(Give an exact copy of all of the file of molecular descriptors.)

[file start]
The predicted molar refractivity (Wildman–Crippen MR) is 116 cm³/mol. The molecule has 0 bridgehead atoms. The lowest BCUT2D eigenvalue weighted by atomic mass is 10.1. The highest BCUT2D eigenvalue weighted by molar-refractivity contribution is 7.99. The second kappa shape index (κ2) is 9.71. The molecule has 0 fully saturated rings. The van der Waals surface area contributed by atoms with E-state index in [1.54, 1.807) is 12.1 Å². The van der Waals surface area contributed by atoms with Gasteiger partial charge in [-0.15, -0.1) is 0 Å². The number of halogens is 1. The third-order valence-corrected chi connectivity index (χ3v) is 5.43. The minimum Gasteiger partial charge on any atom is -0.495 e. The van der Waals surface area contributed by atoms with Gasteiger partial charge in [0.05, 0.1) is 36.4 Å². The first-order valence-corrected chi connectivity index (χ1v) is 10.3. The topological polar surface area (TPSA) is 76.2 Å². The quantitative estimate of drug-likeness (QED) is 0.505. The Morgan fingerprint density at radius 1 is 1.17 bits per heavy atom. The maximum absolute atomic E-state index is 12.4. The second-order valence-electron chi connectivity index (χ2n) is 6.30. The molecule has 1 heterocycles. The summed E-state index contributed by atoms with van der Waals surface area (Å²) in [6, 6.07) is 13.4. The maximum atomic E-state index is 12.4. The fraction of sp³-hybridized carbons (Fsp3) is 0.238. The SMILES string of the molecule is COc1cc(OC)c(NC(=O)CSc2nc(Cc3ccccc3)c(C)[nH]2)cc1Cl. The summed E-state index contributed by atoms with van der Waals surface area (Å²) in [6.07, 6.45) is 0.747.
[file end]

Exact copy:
The predicted molar refractivity (Wildman–Crippen MR) is 116 cm³/mol. The molecule has 0 bridgehead atoms. The lowest BCUT2D eigenvalue weighted by atomic mass is 10.1. The highest BCUT2D eigenvalue weighted by molar-refractivity contribution is 7.99. The second kappa shape index (κ2) is 9.71. The molecule has 0 fully saturated rings. The van der Waals surface area contributed by atoms with E-state index in [1.54, 1.807) is 12.1 Å². The van der Waals surface area contributed by atoms with Gasteiger partial charge in [-0.15, -0.1) is 0 Å². The number of halogens is 1. The third-order valence-corrected chi connectivity index (χ3v) is 5.43. The minimum Gasteiger partial charge on any atom is -0.495 e. The van der Waals surface area contributed by atoms with Gasteiger partial charge in [0.05, 0.1) is 36.4 Å². The first-order valence-corrected chi connectivity index (χ1v) is 10.3. The topological polar surface area (TPSA) is 76.2 Å². The quantitative estimate of drug-likeness (QED) is 0.505. The Morgan fingerprint density at radius 1 is 1.17 bits per heavy atom. The maximum absolute atomic E-state index is 12.4. The second-order valence-electron chi connectivity index (χ2n) is 6.30. The molecule has 1 heterocycles. The summed E-state index contributed by atoms with van der Waals surface area (Å²) in [6, 6.07) is 13.4. The maximum atomic E-state index is 12.4. The fraction of sp³-hybridized carbons (Fsp3) is 0.238. The SMILES string of the molecule is COc1cc(OC)c(NC(=O)CSc2nc(Cc3ccccc3)c(C)[nH]2)cc1Cl. The summed E-state index contributed by atoms with van der Waals surface area (Å²) in [6.07, 6.45) is 0.747.